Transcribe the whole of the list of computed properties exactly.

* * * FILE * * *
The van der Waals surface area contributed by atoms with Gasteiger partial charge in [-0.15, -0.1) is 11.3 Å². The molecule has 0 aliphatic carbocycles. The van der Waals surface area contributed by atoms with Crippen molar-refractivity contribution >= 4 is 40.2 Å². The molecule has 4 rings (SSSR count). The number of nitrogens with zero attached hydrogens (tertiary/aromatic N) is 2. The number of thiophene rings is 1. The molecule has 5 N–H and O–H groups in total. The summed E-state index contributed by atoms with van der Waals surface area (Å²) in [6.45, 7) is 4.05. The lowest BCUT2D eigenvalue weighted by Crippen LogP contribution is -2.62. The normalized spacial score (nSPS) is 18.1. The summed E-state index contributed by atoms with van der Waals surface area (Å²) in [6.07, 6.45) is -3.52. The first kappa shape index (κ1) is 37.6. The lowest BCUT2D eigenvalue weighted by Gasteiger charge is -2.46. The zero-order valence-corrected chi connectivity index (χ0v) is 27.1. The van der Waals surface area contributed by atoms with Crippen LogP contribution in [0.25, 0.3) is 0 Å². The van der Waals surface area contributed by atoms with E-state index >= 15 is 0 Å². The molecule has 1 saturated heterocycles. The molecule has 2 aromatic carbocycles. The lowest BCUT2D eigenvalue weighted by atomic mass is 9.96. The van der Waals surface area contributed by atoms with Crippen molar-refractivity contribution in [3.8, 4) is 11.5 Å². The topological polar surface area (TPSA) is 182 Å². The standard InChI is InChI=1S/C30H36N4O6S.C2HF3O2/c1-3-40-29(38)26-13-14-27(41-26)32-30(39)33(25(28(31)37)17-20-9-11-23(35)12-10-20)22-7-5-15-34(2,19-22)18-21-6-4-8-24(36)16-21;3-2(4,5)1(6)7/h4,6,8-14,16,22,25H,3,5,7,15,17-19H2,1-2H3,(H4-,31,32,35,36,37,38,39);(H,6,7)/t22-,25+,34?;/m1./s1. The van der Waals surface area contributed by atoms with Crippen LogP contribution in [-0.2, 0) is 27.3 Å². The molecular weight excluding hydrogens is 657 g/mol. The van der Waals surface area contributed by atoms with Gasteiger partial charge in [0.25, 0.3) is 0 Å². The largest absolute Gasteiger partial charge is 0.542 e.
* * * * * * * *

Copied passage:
The van der Waals surface area contributed by atoms with Gasteiger partial charge in [-0.15, -0.1) is 11.3 Å². The molecule has 0 aliphatic carbocycles. The van der Waals surface area contributed by atoms with Crippen molar-refractivity contribution >= 4 is 40.2 Å². The molecule has 4 rings (SSSR count). The number of nitrogens with zero attached hydrogens (tertiary/aromatic N) is 2. The number of thiophene rings is 1. The molecule has 5 N–H and O–H groups in total. The summed E-state index contributed by atoms with van der Waals surface area (Å²) in [6.45, 7) is 4.05. The lowest BCUT2D eigenvalue weighted by Crippen LogP contribution is -2.62. The normalized spacial score (nSPS) is 18.1. The summed E-state index contributed by atoms with van der Waals surface area (Å²) in [6.07, 6.45) is -3.52. The first kappa shape index (κ1) is 37.6. The lowest BCUT2D eigenvalue weighted by Gasteiger charge is -2.46. The zero-order valence-corrected chi connectivity index (χ0v) is 27.1. The van der Waals surface area contributed by atoms with Crippen LogP contribution in [0.25, 0.3) is 0 Å². The van der Waals surface area contributed by atoms with E-state index >= 15 is 0 Å². The molecule has 1 saturated heterocycles. The molecule has 2 aromatic carbocycles. The lowest BCUT2D eigenvalue weighted by atomic mass is 9.96. The van der Waals surface area contributed by atoms with Crippen molar-refractivity contribution in [3.8, 4) is 11.5 Å². The topological polar surface area (TPSA) is 182 Å². The standard InChI is InChI=1S/C30H36N4O6S.C2HF3O2/c1-3-40-29(38)26-13-14-27(41-26)32-30(39)33(25(28(31)37)17-20-9-11-23(35)12-10-20)22-7-5-15-34(2,19-22)18-21-6-4-8-24(36)16-21;3-2(4,5)1(6)7/h4,6,8-14,16,22,25H,3,5,7,15,17-19H2,1-2H3,(H4-,31,32,35,36,37,38,39);(H,6,7)/t22-,25+,34?;/m1./s1. The van der Waals surface area contributed by atoms with Crippen LogP contribution in [-0.2, 0) is 27.3 Å². The molecular weight excluding hydrogens is 657 g/mol. The van der Waals surface area contributed by atoms with Gasteiger partial charge in [0.25, 0.3) is 0 Å². The largest absolute Gasteiger partial charge is 0.542 e.